Posts tagged ‘Psyche’

Always Hungry ll By Erin Amundson

Always Hungry
Erin Amundson, MA, LPC

As we approach the end of year and once again settle into the darkness of night, I’m encouraged to share a poem I wrote several years back.  The essence of the poem rings true for me again today, in the way that cyclical aspects of our core growth journey always do.  I’ll let you take in the poetry first, and then invite you in for more to consider.  Enjoy.  The poem is called Always Hungry

Dark stillness calls; For you I lose sleep

At the worry and the wonder

Of where I might find you next.

We had such a promising love affair once

My cold and starved curiosity

Exploring the depths you hid from me

Child-like, the two of us.  Child-like and afraid.

Then the world pounced, rushed me from behind,

and flung me, face-first, into the sunlight on the concrete.

Yes, the world took a cheap shot; And I quickly forgot you

To save the pain of remembering; All the others.

Yes I forgot, I forgot 

But still you didn’t leave me

You’ve held me all these years

You’ve held me so long I no longer know

How badly I want to go.

and nothing has changed, nothing has changed but me.  I’ve aged.

Aged and not grown, not moved, not known.  A life lived in circles, so perfect,

so hurtful.  Disturbing and peaceful. 

I practice Jungian Psychotherapy professionally.  I like to refer to it more often as Depth Psychotherapy, because while Jung is one of my heroes in passing, not everyone associates his name with what he actually taught.

In addition to spreading this knowledge and these practices to my clients, I have a thriving practice of my own, in my own home.  I have no memory of writing this poem, but my writing is a part of my practice.  In reviewing it, it’s clear to my ego mind that the poem was a message from my psyche (or soul, or God, or the universe) about the subtle presence of a recurring relationship pattern that’s self-destructive for me. Something I can surely interrupt in favor of what my soul truly wants to experience in this life. Powerful.  Simple. Profound.

As I reflect on the message of this poem, I recognize that I’ve had self-destructive relationships with all kinds of people and substances and behaviors throughout my life. 

I feel like I am at the beginning of the end of engaging this self-sabotage in favor a life really lived.  And as this poem from the past showed itself to me again today, I wonder how many people in the world might relate to the urge to let go of outdated self-sabotage in favor of a fresh start. 

While we are all unique in what we’re called to, it occurred to me this week that some of you out there might benefit from my sharing of this work, in the hope of inspiring you toward a practice that works for you.

I will first say that your psyche (or soul, or God) communicates with you regularly, whether you’re picking up what it’s laying down or not. 

If you start the interaction, your psyche will gladly engage you and give you your own form of soul communication. 

This communication comes in the form of intuition, dreams, interactions with others, repeating themes (numbers, pictures, words) in the world, and perhaps most importantly, creativity.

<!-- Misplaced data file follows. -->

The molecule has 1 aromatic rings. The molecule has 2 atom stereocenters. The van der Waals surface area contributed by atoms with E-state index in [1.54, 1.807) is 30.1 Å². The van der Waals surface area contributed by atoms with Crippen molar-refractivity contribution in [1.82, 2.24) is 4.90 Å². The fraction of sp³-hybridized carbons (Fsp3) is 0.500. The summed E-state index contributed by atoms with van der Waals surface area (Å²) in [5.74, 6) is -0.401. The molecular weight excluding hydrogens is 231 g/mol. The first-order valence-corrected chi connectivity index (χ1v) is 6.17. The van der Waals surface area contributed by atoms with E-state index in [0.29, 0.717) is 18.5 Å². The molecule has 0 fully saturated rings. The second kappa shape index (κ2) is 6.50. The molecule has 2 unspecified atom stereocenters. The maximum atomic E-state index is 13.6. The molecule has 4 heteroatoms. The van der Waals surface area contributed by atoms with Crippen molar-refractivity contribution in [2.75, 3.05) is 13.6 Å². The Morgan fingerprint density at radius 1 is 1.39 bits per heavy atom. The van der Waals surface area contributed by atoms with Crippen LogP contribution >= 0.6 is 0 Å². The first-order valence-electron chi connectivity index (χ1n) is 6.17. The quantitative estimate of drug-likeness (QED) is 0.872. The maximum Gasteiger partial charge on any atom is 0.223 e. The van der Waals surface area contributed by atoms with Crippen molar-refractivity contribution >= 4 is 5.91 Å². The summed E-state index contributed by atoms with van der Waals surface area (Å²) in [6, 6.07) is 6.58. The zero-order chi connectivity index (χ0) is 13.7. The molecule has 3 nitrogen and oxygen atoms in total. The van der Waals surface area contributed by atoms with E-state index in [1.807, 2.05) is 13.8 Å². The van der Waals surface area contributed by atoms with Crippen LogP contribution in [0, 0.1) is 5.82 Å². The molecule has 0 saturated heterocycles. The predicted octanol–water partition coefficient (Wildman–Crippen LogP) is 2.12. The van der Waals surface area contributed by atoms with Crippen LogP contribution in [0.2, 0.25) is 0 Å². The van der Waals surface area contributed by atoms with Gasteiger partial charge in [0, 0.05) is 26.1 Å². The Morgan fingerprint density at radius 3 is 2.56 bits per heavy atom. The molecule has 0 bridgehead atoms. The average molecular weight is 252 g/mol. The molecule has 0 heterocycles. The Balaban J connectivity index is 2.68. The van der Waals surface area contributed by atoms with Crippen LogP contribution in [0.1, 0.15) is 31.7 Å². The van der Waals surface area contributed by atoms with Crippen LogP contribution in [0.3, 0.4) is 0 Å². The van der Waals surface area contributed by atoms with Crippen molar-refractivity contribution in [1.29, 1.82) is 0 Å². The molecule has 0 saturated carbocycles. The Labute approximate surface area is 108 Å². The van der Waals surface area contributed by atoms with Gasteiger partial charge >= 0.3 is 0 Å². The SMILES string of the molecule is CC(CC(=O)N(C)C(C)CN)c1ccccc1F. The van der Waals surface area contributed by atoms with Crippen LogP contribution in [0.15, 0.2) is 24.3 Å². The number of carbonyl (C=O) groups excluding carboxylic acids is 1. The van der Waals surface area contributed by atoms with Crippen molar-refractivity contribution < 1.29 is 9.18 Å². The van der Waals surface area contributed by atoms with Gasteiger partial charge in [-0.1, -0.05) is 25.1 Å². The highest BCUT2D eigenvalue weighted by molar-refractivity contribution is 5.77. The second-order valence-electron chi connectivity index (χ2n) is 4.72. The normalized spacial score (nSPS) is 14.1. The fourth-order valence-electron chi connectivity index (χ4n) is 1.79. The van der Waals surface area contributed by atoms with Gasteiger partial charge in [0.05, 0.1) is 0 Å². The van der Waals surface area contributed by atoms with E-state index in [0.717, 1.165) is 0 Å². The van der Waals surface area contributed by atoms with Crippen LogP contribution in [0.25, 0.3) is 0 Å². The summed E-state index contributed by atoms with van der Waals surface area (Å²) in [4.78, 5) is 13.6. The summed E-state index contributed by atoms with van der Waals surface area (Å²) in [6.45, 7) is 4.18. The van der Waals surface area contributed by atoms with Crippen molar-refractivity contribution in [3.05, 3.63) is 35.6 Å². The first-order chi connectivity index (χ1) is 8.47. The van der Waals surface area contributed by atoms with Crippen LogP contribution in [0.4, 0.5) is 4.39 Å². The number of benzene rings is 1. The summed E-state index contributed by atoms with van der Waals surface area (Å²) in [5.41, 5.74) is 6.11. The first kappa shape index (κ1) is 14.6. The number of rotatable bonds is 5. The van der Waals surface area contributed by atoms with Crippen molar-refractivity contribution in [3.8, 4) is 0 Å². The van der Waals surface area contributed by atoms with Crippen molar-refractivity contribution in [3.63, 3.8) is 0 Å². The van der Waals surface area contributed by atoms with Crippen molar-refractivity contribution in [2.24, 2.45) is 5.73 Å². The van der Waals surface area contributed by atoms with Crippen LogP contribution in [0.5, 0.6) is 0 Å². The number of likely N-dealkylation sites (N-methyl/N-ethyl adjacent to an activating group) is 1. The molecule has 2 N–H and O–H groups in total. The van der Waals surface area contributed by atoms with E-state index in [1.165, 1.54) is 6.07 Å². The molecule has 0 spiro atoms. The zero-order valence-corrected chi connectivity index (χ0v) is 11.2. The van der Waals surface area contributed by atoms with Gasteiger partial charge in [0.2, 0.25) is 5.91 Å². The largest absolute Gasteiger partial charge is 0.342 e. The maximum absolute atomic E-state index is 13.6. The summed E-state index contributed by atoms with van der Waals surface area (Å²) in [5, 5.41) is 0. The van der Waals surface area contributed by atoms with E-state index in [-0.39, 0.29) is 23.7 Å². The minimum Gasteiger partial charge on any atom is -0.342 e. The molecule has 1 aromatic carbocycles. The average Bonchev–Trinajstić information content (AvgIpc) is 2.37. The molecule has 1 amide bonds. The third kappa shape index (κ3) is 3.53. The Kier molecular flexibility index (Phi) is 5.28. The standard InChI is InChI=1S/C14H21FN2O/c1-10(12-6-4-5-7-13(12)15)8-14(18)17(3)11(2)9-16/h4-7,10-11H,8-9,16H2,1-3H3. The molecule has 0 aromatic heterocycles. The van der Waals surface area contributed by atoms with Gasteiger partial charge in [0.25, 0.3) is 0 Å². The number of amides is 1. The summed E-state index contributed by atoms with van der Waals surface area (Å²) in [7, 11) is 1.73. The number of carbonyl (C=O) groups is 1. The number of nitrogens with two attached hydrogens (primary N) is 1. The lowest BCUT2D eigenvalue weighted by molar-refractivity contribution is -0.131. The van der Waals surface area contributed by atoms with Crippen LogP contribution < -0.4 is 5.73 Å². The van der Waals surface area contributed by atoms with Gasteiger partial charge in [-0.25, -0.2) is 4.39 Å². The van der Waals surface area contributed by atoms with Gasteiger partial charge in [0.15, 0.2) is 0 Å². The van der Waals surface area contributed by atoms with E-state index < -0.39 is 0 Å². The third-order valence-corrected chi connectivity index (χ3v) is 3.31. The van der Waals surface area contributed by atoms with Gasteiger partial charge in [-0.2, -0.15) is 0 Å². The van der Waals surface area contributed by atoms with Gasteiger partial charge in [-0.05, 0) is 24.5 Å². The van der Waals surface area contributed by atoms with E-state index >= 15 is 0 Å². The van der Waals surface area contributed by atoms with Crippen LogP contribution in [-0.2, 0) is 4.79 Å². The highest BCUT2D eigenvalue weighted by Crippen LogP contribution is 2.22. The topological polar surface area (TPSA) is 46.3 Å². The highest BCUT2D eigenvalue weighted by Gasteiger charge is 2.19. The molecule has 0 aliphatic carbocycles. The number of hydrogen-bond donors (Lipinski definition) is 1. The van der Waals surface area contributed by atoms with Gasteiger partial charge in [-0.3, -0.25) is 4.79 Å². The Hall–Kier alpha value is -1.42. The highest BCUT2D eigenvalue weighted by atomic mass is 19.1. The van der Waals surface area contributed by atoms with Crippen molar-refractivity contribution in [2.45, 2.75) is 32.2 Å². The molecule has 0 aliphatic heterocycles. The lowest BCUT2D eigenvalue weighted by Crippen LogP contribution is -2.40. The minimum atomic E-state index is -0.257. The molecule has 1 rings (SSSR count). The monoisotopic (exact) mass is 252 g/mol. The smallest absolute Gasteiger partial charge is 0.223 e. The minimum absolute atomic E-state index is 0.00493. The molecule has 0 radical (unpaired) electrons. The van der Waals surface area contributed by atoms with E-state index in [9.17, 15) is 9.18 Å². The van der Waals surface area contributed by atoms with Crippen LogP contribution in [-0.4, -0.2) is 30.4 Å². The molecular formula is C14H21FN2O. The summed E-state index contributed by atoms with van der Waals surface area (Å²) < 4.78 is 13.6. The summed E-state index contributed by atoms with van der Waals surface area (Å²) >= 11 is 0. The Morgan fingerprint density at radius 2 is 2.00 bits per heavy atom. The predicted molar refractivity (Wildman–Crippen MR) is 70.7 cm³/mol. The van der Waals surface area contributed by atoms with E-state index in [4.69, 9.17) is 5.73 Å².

Your psyche tells you a story – often like a cliff hanger television series – one episode at a time.  If you tune in regularly, you get the larger themes and deeper meaning of the story.  However, if you’re missing several episodes, it’s easy to get lost in the mundane territory of our ego thoughts, fears and desires.  

One of the most powerful ways I have found to tune into the psyche is through a creativity practice. 

This can take so many forms – some of which include art, music, writing, cooking, or even quieting your mind and taking in the creative works of another. This time of year is perfect timing to tune in and go deeper.  Soon enough, we’ll be encouraged once again by the longer days to be out in the world.  For now, allow the natural rhythm to invite you in. 

This holiday season, I would encourage you to engage with your creative self and bring the intention of opening a dialogue with your psyche to your practice. You don’t have to try hard, in fact it’s best if you don’t try at all, but rather, simply show up to the process of creativity with an intention and an open mind.  I would bet your psyche has been waiting to spend more quality time in deep conversation with you.  And when you break through into awareness, life becomes so much more rich, colorful and meaningful.  Mmmmm.  It’s goooood stuff.


Erin Amundson loves helping people reconnect to their natural technology by decoding the language of dreams.  She is a healer, a depth psychologist and an entrepreneur who specializes in teaching people how to identify and remove barriers to success and make friends with their subconscious mind.  As the creator and founder of Natural Dream Technology, Erin knows that hidden beneath the surface of your conscious mind is a uniquely talented visionary, and she wants the world to benefit from your contribution. 

After several fights with her own subconscious mind (and a re-occurring nightmare about skipping classes and failing), Erin finally surrendered and followed the wisdom of her natural technology to get a second graduate degree in Counseling at Regis University.  A life-long follower of dreams, Erin now began to learn the language of the subconscious as she slept.  Just as Albert Einstein, Steve Jobs and Steven Spielberg all experienced, Erin began to recognize in her dreams that her best work is to help you reclaim your connection to your own natural technology through dreams and the subconscious.  She has been teaching, facilitating and engaging in dream work with ambitious professionals ever since. 

Erin currently practices as a depth psychotherapist in Denver, Colorado and via the internet around the world.  In addition to her dream work, Erin is a certified past life regressionist, an intuitive astrologer and a lover of travel, snowboarding, deep conversations and cooking delicious food, all of which she enjoys practicing while she sleeps.